Foal Halter Breaking and Training

Join Daniel Dauphin and his six month old filly Scarlet, in her first experience wearing a halter.  Foal halter breaking at its gentle best.


This film illustrates how Daniel goes about halter breaking a young horse. Scarlet was basically unhandled when he first got her as a weanling. Since then, he’s spent plenty of time petting and handling her, and now she accepts him and is comfortable being with him.

Daniel starts off by noting some practices that he discourages when halter breaking the young horse: It’s not a good idea to put the foal and mare together in a stall to halter break a foal. Generally this leads to shoving the youngster up against the wall, or running them into a corner, and cramming the halter on whether he wants it or not. This tends to be very confining, putting a lot of pressure on the little ones. If the young horse becomes scared in the process of halter breaking, he needs some space to be able to get away – or you can walk away to give them more space – so that pressure is removed.

Foal Halter Breaking is a Vital Moment

As Daniel states, foal halter breaking is a vital moment in the rest of the youngster’s training and ability to trust. It is the horse’s introduction to “learning how to learn.” If you get the horse overly frightened and you force the halter on, you’re really setting the stage for things to come.

Daniel proceeds with the view, we’ll just see how this lessons goes. If he does not get the halter on in this session, it’s fine. If it takes several days to finally halter the filly, that’s OK too. His view is not to be in a hurry, as there will be years before Scarlet will advance beyond a halter. It’s way more important that they’re comfortable with you and the process, than it is that the halter gets put on.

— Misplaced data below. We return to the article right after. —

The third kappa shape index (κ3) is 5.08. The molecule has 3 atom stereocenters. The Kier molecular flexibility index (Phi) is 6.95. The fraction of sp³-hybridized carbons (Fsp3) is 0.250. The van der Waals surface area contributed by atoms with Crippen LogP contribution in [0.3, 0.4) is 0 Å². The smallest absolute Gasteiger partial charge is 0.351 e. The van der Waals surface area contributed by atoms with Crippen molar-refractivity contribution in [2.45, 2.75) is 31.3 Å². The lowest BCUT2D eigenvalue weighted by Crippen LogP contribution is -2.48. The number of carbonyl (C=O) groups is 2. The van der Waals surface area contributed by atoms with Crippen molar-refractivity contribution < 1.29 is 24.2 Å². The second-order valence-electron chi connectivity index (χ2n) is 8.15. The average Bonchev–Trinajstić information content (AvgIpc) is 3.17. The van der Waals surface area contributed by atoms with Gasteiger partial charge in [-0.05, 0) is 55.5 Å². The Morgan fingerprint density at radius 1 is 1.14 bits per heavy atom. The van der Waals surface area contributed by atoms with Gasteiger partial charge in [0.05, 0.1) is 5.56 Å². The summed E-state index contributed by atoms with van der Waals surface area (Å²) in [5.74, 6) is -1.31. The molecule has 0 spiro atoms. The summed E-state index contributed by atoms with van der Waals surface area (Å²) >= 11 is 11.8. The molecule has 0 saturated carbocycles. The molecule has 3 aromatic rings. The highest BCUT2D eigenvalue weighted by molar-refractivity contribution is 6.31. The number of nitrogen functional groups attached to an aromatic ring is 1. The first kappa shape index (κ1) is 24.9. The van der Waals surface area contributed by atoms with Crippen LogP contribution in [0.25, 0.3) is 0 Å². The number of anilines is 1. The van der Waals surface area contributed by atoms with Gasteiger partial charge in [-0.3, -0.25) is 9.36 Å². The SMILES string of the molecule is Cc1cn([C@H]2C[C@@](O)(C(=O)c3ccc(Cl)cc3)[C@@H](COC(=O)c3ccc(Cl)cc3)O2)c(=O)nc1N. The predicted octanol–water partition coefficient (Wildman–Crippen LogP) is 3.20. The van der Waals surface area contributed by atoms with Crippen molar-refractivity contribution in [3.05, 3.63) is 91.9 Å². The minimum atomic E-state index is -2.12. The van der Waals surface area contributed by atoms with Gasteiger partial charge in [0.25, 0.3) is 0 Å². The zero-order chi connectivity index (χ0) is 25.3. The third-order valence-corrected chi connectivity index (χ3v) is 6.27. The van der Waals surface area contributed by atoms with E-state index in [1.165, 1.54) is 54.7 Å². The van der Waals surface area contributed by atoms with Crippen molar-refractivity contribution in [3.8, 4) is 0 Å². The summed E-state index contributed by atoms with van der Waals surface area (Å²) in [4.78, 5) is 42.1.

Much of the halter breaking lesson is just walking with the horse, standing with the horse, rubbing and patting, being gentle. When the opportunity is there, slip your hands and halter around the neck as though preparing to halter the horse, rub their neck gently, then back away. Continue in this approach until you can actually slip the halter on without fastening, then take it off. Finally, there will be the opportunity to put the halter on and fasten it.

Also Daniel reinforces the importance of instituting respect at this point. If the young horse tries to shoulder in at you, bite or kick at you, treat them just as you would an older horse. Don’t let bad manners slide. One or two firm corrections during this early critical training can nip bad behavior in the bud.

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